Phoronids are a group of exclusively marine animals that most people have never heard of, let alone seen. They are classified, logically, in the Phylum Phoronida. All are long and skinny, small (usually less than a foot long), and live in tubes of their own making. They superficially resemble annelid worms, particularly feather duster worms, but they don’t have the true tentacles or the segmented of worms. Rather, their mouths are surrounded by a structure called a “lophophore.” Thus they are allied with brachiopods (which again, few people have heard of) and the more familiar bryozoas.

There are only about one dozen species of phoronids throughout the world. They inhabit temperate and tropical seas, mainly in shallow water, but some range down to about 1,200 feet. They display some variation in shape and features depending upon habitat and location, making exact classification of them quite challenging.

To add to the confusion, when phoronids reproduce, their larvae are so different from the adults that scientists at first thought they were totally unrelated creatures. These larvae, called “artinotrochs” are typically formed through hermaphroditic reproduction, although with some species, the sexes are separate.

About two to three weeks after being released into the plankton, these artinotrochs metamorphosize—and in a hurry! In less than 30 minutes— wham!—a young phoronid is formed.

That metamorphosis changes the internal structure of the phonorids so that their mouths and anuses become very close to each other—an ideal arrangement for a tube dwelling animal. The juveniles settle on appropriate habitats (usually soft mud or sand, but in some species, on pier pilings or seashells). Then they form their tubes from bits of their surrounding environment, and get on with the business of filtering food with their lophophores.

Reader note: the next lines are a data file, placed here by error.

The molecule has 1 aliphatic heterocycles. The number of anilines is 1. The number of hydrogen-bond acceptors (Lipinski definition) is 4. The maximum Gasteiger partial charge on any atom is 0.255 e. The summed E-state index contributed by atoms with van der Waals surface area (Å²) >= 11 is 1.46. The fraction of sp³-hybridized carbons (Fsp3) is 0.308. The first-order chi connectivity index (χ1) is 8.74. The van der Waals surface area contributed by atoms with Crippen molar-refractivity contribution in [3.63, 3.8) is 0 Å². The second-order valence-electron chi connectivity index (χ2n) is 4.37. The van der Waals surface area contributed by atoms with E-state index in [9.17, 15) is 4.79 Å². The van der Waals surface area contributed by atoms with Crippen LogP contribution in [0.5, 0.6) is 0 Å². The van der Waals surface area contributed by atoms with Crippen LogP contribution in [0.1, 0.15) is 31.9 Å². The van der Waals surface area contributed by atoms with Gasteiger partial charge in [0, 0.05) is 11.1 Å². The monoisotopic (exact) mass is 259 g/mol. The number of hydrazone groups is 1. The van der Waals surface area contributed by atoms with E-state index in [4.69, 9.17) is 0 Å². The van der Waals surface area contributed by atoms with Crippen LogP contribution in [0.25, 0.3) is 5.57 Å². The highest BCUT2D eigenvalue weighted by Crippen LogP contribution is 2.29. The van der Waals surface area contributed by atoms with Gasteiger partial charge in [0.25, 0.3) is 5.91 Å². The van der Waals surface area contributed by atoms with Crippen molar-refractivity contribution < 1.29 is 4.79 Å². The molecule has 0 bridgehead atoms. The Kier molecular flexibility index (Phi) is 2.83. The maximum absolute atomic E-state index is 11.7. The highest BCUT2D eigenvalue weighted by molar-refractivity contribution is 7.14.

All of this information is the kind of stuff that up-and-coming biologists struggle with in the classroom. Interesting, yes, but hard to find too relevant when there is little chance of meeting a phoronid “in person.”

Ah, but here is where California divers have all the advantages. They have not only the remote chance, but there is a strong likelihood that they will come into close contact with phoronids. And not just a few, stray, rare individuals, but hundreds, thousands, even tens of thousands of them.

In the calm bays and estuaries of Central California north to Oregon, the Green Phoronid (Phoronipsis viridis) forms dense beds, with as many as 1,000 animals per square yard. Nothing even close to this occurs anywhere else in the world. These phoronids have bodies that are a reddish-brown due to the presence of real hemoglobin in their blood, but what is visible to divers is a soft, swaying “grassy field” of expanded greenish lophophores.

Southern California divers don’t need to feel left out of the phoronid scene however. The Golden State, from Point Conception to Newport Bay, offers an abundance of the golden lophophores of the California Phoronid (P. californica). Although these don’t form true beds like the more northern species, they can be found in rich concentrations as well.

Altogether, there are about eight California phoronid species—an impressive representative in itself for a phylum that only has about a dozen species total. And certainly the beauty of all of these is enhanced when a diver realizes that anywhere else on earth, an encounter with any sort of phoronid is an extreme rarity. That in itself is enough to make a person want to start a phoronid photo album. But be careful about photographing these little critters with their showy lophophores. Disturb them too much, and they will also show off how their giant nerve cells, which run the entire length of their bodies, give them the ability to instantaneously retract themselves back into their tubes.